If you need to access software on other ports that’s not a problem either, but you will need a public IP address to do so (Additional note: You can also use Endpoints to access a private port in the container which we don’t cover in this video). Right now we are on a private IP address and all of our traffic is being handled by a shared load balancer through Reclaim Cloud. You can imagine how difficult it would be to avoid conflict with all the different projects customers were running with all the various ports, so there are only a few common web-enabled ports available by default. We’re lucky in that Nextcloud is using port 80 so it’s not a problem and there are also options to tell a Docker container to use a different port. But we’ll touch more on that in a bit as we dive deeper.
Going back to these container settings we see options for Variables, Links, and Volumes . Let’s look at what each of those mean in the context of Docker containers. Our variables are going to be environment variables that are passed on to the application. Let’s go back to, you guessed it, the documentation and see what variables we can use. I see variables here for connecting to external databases and also the ability to set an admin username and password at the time of install. If I want to add a variable to my environment I’ll go back here and simply add them in and apply. I’ll need to restart my containers for it to pick up new variables so we’ll go here and do that now.
Links are used less often these days but used to be the primary way for one container to talk to another, for example if you had a database container and needed it to host the database for an application running in another container you could setup the link between the two here. These days a lot of that happens with another concept called “Networks” in Docker terminology and the private networks that Reclaim Cloud creates in environments often allow that communication as well.
Volumes are another concept in the Docker world in which you may need to expose a certain folder within the container to the server that it is running on. A great example of this would be if you were running Apache in a Docker container but you needed the web-accessible folder /var/www/html to be exposed to the server so you could upload information. Looking at the Nextcloud documentation we can see they provide a lot of information on how you can use volumes to allow for persistent data from the container to the server it is running on.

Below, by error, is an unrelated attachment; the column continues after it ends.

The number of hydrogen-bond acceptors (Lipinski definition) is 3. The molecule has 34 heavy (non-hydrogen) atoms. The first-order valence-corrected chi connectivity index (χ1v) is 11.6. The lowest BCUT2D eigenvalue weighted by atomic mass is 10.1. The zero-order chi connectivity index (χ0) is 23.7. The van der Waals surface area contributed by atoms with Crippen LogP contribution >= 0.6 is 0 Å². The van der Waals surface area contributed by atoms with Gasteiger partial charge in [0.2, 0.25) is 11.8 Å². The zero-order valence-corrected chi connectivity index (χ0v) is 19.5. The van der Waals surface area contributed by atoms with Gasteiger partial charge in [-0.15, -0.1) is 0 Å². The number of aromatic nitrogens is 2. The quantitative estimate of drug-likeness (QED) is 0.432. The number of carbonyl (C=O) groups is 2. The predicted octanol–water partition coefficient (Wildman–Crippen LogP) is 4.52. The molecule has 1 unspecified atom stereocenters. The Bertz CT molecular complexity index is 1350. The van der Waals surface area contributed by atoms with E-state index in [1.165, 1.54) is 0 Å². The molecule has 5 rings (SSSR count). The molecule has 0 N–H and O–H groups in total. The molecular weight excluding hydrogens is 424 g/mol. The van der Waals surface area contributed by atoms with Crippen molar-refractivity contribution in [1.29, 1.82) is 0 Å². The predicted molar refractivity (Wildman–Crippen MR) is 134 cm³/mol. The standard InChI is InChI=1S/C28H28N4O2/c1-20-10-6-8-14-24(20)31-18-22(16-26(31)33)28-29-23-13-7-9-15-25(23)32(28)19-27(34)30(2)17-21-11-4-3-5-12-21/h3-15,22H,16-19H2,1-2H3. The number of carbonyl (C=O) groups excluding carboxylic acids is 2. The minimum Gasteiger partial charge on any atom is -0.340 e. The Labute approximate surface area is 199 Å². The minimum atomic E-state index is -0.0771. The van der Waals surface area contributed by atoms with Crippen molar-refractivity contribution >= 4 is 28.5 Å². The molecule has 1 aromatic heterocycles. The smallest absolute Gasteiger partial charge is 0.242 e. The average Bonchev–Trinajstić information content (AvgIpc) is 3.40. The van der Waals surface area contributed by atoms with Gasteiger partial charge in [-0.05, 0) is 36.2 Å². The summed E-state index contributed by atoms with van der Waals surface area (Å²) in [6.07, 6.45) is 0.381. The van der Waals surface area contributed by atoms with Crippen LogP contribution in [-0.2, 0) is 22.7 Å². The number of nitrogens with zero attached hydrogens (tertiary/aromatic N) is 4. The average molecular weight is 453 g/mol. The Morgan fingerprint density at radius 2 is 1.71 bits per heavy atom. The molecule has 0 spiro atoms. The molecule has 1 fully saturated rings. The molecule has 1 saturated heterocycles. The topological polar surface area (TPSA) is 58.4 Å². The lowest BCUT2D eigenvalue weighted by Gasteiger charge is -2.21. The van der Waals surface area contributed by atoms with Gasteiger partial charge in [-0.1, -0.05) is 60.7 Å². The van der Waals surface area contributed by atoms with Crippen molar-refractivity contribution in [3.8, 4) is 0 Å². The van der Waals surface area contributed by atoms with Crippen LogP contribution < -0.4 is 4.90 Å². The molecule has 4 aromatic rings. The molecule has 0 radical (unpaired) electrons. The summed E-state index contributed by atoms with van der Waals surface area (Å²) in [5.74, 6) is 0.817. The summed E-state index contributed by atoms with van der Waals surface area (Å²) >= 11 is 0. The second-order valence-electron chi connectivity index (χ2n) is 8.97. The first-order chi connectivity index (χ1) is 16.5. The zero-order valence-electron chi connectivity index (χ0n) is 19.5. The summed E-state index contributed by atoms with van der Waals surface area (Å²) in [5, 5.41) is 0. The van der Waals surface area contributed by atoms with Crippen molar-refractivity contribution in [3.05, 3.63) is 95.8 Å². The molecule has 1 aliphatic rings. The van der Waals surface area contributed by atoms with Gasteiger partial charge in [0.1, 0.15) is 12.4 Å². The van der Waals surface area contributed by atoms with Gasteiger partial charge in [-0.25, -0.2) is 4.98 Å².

A lot of guides you’ll find for Docker containers also provide command line arguments for running the software. Let’s look at how you might use those within Reclaim Cloud. This time instead of searching for a particular image, I’m going to create an environment that simply gives me root access with Docker pre-installed. In the Topology Wizard when I click the dropdown next to Docker I can choose Docker Engine and install.
Within a few minutes I have a server with root access and Docker pre-installed and ready to go. To work with this server I will need SSH keys setup in advance and connect via terminal or in this case I’ll just use the web-based SSH client built into Reclaim Cloud.
From our documentation on Nextcloud I should only have to run the following command to start the Docker container for that software project:
docker run -d -p 8080:80 nextcloud
Before we do let’s look at this command. It starts with the command
docker run telling the system we want to run a particular image.
-d means we want to run it as a “daemon” which essentially means “run this in the background so I can close the window and it stays up and running”.
-p stands for ports and it’s where we can control what ports are being exposed externally to which ports internally. In this case the command is using port 8080 externally and port 80 within the container so we’re creating a bridge there to make sure we can load it on the web. We could just as easily use 80:80 here as well. We just need to be sure whatever external port we use is accessible. And then the last word there
nextcloud is the specific image that is on Docker Hub. Notice I don’t have to provide any URLs. Docker will automatically know which repository to pull this image from based on name alone. When I hit enter it first checks to see if I have downloaded this image before. Since I haven’t it begins to download this image and all other images that it is dependent on.
This process can take a bit of time depending on how large and complex the software is. When it’s done we should be able to open our browser and go to the URL and port number and sure enough the software is running. Adjusting variables, links, ports, and other options can all be done here within the command line when you go to run a docker container.
More advanced ways of using Docker and containers including creating your own is the topic of a whole other guide, but hopefully this introduction to downloading and running Docker containers on Reclaim Cloud gives you the confidence to look at that interesting software project you have your eye on and perhaps try to get it installed.